Pristoop testified to a Senate committee that marijuana is so harmful that 37 people died in Colorado on the first day of legalization there.
Many of us were immediately laughing at Pristoop, because we recognized the story of the 37 dead people as satire making fun of the crazy claims and fears of the drug warriors. Only an idiot could be blind enough to fall for that, right?
Although I laughed at Pristoop, too, I quickly started thinking about something else. What happened to Pristoop happens to all of us at times. We might not embarrass ourselves as publicly as Pristoop did. We might not fall for such obvious satire as he did. We might even be a lot smarter than he is.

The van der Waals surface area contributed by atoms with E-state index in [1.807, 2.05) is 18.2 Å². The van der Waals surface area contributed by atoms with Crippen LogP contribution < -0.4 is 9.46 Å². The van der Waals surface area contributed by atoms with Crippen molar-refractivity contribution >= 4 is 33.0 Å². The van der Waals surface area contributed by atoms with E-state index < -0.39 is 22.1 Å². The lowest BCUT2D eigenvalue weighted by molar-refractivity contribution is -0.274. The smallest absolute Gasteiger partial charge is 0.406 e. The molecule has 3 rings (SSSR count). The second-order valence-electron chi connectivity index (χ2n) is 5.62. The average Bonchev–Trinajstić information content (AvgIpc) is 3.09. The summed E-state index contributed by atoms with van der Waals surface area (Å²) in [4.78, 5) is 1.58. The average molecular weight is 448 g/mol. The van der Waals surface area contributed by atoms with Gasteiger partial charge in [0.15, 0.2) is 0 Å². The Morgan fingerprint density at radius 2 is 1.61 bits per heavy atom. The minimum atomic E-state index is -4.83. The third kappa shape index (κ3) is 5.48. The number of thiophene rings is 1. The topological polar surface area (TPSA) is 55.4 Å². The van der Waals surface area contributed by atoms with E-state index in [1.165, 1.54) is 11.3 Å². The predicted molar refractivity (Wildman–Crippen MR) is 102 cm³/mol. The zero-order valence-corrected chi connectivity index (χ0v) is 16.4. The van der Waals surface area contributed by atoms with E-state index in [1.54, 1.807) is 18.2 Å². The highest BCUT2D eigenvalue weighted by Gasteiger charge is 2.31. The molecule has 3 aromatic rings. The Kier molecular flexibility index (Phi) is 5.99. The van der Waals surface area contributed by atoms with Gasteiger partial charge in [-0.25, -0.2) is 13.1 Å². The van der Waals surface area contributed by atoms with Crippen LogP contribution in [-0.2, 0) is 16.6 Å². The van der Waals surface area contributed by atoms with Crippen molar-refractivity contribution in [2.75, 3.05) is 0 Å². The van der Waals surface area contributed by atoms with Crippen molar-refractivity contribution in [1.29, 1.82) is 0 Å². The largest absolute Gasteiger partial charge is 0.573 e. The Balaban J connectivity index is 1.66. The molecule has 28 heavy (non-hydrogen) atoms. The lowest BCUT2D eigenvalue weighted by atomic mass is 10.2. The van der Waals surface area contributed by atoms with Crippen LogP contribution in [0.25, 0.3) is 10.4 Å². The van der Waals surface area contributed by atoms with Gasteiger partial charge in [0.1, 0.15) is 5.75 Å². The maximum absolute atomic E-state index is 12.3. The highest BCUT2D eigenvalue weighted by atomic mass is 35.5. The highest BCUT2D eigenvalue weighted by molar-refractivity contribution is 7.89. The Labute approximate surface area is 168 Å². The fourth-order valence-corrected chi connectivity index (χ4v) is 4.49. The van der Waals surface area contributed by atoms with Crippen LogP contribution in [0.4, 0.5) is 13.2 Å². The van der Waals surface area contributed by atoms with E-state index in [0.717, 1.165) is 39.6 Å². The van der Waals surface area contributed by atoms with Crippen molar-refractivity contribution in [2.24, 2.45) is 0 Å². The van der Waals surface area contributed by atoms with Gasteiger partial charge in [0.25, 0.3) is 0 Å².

But I’ve noticed that we all have our own blind spots. We all have assumptions we’ve made that we can’t even consciously identify. We all have beliefs that are so deeply held that we don’t question them. And as a result, we can all be fooled by anecdotes that support what we’re already inclined to believe.
Pristoop has spent his career as a cop in the context of the “war on drugs,” so he’s inclined to believe that recreational drugs are evil and dangerous. So every story of someone abusing drugs and paying a price resonates with him. He believes those stories — whether they’re true or not — because they reinforce something he’s already certain about.
He’s completely sure that Colorado made a horrible mistake legalizing drugs. Since much of the focus of police work ever since he’s been a cop has been arresting people who use and sell those drugs, he has to maintain his belief or else admit that he’s spent much of his career doing something pretty evil. No normal person wants to believe that. It’s easier to simply stick to what he’s been taught.